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  • Designing Modernism:Harry Kernoff, Russia, and Postindependence Ireland
  • Elaine Sisson (bio)

Making Modernism in the Free State

In a letter to the Irish Statesman on 18 October 1924, the Irish Communist and novelist Liam O'Flaherty suggested that the "wild tumult" of contemporary Ireland was lending itself to an energetic creativity. The Civil War was finally over, and the task of building a nation had begun in earnest by 1923 after a turbulent ten-year period marked by the labor lockouts of 1913; the Great War of 1914–18; the Easter Rising and its revolutionary aftermath, culminating in the first Dáil of 1919; the 1920 Government of Ireland Act; the signing of the Anglo-Irish Treaty of 1921; and the divisive events of the ensuing Civil War.

At the time of O'Flaherty's letter the battle for ownership of the mechanisms of power had been won by the pro-Treaty Cumann na nGaedheal government. Histories of the Free State expose the tensions and contradictions inherent in our understanding of this period. The new regime was certainly under threat from militant anti-Treaty republicanism; thus the need to impose law and order helps to account for its conservatism. John Regan observes that as the Free State began to consolidate its power, the "vision of the future became increasingly modelled on the past" of a more recent period, when power resided with the prewar elites of the professional classes, rather than on the romanticism of a revolutionary version of the past. The drive for the restoration of order led not so much to the creation of new social formations, but to the reinscription of old ones. During the nineteenth century the nationalist middle classes had gained footholds in politics and the professions, but they had witnessed their "moment of inheritance" (i.e., Home Rule) "swept away by a Sinn [End Page 31] Féin revolution." Now, as the Free State administration swung into action, they reemerged to take their places at the top table. Their perceived rightful reinstatement, much of it informed by class snobbery, was contingent upon the creation of a civil society "out of the chaos they had inherited."1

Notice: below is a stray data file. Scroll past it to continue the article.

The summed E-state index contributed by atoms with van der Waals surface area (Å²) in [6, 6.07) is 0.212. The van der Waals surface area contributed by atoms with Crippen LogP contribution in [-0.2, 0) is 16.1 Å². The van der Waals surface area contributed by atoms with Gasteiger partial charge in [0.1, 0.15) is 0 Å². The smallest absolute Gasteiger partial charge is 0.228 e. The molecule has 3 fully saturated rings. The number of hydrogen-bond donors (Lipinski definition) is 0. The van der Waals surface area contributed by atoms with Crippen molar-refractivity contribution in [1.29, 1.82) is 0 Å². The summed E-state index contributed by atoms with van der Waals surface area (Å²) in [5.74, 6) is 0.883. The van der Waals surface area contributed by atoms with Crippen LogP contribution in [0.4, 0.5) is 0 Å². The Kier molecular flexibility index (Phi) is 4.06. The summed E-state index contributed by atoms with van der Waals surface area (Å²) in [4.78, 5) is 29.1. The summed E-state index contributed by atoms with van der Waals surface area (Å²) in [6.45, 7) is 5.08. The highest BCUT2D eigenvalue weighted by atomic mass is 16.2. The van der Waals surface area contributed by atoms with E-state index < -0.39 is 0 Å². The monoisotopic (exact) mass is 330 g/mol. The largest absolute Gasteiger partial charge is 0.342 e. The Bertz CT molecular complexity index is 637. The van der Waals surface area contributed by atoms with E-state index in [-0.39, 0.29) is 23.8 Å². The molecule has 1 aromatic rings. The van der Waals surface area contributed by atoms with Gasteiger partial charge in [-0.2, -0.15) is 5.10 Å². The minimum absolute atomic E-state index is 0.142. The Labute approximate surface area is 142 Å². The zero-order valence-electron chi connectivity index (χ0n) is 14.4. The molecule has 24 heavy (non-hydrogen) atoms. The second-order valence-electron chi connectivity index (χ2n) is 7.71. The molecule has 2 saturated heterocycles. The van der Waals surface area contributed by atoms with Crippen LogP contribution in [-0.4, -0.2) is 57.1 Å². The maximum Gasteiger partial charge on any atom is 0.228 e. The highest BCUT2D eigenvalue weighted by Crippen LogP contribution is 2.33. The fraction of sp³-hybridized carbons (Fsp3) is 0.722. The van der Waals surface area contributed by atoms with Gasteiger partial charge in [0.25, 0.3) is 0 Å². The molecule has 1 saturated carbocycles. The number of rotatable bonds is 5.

This political conservatism stands at odds with an apparent cultural cosmopolitanism that was jarring to some of Sinn Fein's isolationist policies. The new leaders were cultured, well-traveled, and well-read men who sought to situate Ireland within a European context and to position Dublin as a global capital city.2 This government recognized the power of images and spectacle in legitimizing the state—hence the creation of currency, stamps, and the Great Seal. It was the driving force behind the creation of the first Tailteann Games in 1924, Dublin Civic Weeks, and other municipal promotions, as well as the ambitious modern engineering of the Shannon Hydroelectric Scheme.3 Nicholas Allen suggests that the fracturing of Irish politics and culture during the Civil War period created the possibility of new social and cultural forms. Certainly by 1923 the ideological dogmas of the revolutionary period—a Gaelic state, national unity, and self-determination—were dead in the Cumann na nGaedheal Free State.4 Fantasies of Irish-Ireland were quietly set aside; for example, the revolutionary educational philosophies of Patrick Pearse were so watered down as to be meaningless. That new social and cultural forms were as yet unclear has led to a conventional characterization of the early Free State as a society dominated by nationalist insularity, the Catholic church, censorship, and an inward-looking retreat from world developments. But this mindset has slowly been challenged by scholars of the period who have sought to examine the contradictions between the innovations of the new state and its social conservatism.

Modernity embodies both continuity and rupture, for an ongoing tension between the past and the present elicits modern forms. Jürgen Habermas attests to the unfinished project of modernity and suggests [End Page 32] that although all definitions of it are fluid, they are, nevertheless, always defined in relation to the past.5 Paige Reynolds has examined how revivalism, often set in opposition to modernism, is indeed a discourse of modernity. Yet because the exploration...


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